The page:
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Author Topic: variable speed control for 12 volt fan  (Read 13652 times)
Sojourner
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« Reply #15 on: January 15, 2008, 09:21:40 AM »

The bottom line about heat from diode....design heat load of whatever 8 or 15 or whatever amps will be at a given factory spec. limit. However if you go over ampere rating....in time it will smoke to puff. The lower ampere draws thorough a given ampere rated diode the cooler it will be.

FWIW

Sojourn for Christ, Jerry
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boogiethecat
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« Reply #16 on: January 15, 2008, 10:10:02 AM »

John,
Motors work fine with "high frequency" switching, at least when you're talking about 4.5 kilohertz.   Maybe a few hundred Khz or Mhz would be too high for a motor but under 50khz it's a no brainer.  Your control will work fine.
EMI really isn't an issue with this kind of circuit.  The ONLY down side to using low frequency PWM (anything in the audio range) for me is that if you still have good ears, you may get driven nuts by the whine the motor makes at the frequency the PWM is operating at.  400hz is tolerable but for me up in the 2-6khz range sounds like a really annoying whistle.  Above 15khz for most of us old farts won't even be heard.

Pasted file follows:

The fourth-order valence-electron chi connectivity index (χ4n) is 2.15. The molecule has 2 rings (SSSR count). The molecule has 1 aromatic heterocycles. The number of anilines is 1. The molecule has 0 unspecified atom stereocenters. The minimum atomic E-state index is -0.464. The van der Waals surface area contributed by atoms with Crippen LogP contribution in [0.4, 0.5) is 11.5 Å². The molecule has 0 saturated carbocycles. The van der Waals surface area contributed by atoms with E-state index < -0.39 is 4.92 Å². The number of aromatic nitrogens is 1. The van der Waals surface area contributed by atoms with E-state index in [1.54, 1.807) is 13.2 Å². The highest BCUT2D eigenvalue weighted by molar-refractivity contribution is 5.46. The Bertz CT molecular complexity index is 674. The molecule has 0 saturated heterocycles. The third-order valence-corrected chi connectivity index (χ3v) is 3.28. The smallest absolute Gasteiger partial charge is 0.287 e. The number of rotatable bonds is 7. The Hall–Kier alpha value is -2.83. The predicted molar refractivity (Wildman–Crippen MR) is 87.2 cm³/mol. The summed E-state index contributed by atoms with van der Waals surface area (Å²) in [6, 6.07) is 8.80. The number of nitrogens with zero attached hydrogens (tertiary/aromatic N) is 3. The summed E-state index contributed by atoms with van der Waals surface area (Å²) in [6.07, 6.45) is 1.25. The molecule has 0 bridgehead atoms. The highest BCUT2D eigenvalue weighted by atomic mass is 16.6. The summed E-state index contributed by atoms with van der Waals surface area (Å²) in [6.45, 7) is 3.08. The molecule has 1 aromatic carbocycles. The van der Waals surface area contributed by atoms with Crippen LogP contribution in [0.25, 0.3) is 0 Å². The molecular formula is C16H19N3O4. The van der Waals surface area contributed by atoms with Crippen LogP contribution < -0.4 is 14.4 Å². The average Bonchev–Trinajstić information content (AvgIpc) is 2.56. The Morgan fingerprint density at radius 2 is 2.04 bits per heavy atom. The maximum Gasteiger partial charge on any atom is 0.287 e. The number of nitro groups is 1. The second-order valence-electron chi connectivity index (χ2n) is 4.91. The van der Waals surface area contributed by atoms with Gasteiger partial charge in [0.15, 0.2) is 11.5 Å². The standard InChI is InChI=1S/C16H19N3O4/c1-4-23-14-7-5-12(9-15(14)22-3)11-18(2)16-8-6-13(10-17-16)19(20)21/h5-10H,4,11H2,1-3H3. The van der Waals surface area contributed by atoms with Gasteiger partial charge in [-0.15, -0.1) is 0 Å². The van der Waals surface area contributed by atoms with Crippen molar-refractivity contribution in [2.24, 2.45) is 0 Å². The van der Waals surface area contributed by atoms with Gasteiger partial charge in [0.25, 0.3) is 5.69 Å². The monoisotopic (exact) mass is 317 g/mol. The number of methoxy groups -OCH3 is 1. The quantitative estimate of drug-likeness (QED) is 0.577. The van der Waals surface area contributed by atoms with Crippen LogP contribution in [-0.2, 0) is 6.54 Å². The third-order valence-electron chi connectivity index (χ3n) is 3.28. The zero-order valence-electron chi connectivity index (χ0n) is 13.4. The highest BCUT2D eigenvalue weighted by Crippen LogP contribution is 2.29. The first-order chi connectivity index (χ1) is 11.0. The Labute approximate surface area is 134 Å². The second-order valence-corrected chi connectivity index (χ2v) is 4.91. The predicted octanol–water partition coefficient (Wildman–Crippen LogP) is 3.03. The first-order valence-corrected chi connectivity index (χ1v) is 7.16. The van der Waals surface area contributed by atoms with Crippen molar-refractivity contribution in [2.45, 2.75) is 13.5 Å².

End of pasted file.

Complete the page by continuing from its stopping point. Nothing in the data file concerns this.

Tim's circuit, yes it needs a "catch" diode inversely parallel to the motor or as Rick pointed out.  More importantly, it's only half the circuit and needs a PWM generator... trivial for us elektronikers but elusive for someone who isn't in to electronics to fill in the blanks. As an example of how a mosfet is wired it's almost correct (catch diode missing), but it's useless as a "real" schematic- it needs a lot more parts to function.

Diodes and a rotary switch?  It'll work but electronically speaking it's EXACTLY the same as a rheostat, just scads more complicated to build and gives you steps instead of a smooth transition between settings.  If you're even considering this, I'd suggest that you just get a proper rheostat (although I would never use either myself).  As Rick properly pointed out, It'll waste exactly as much heat at a given motor speed as will a rheostat, as the diodes are basically functioning as resistors in this application.
  I do have a place I love to use diodes with motors... with my drinking water pump.  I found that my sureflo pump went too fast for my drinking water spigot, and so it pulsed on and off quite annoyingly.  Putting two hefty diodes in series with the motor slowed it down just enough that the spigot was now faster than the motor could pump and the pulsing went away.  But that's the only kind of application I'd consider using diodes to slow down motors for...otherwise too many parts to do the job poorly that a decent PWM would do better.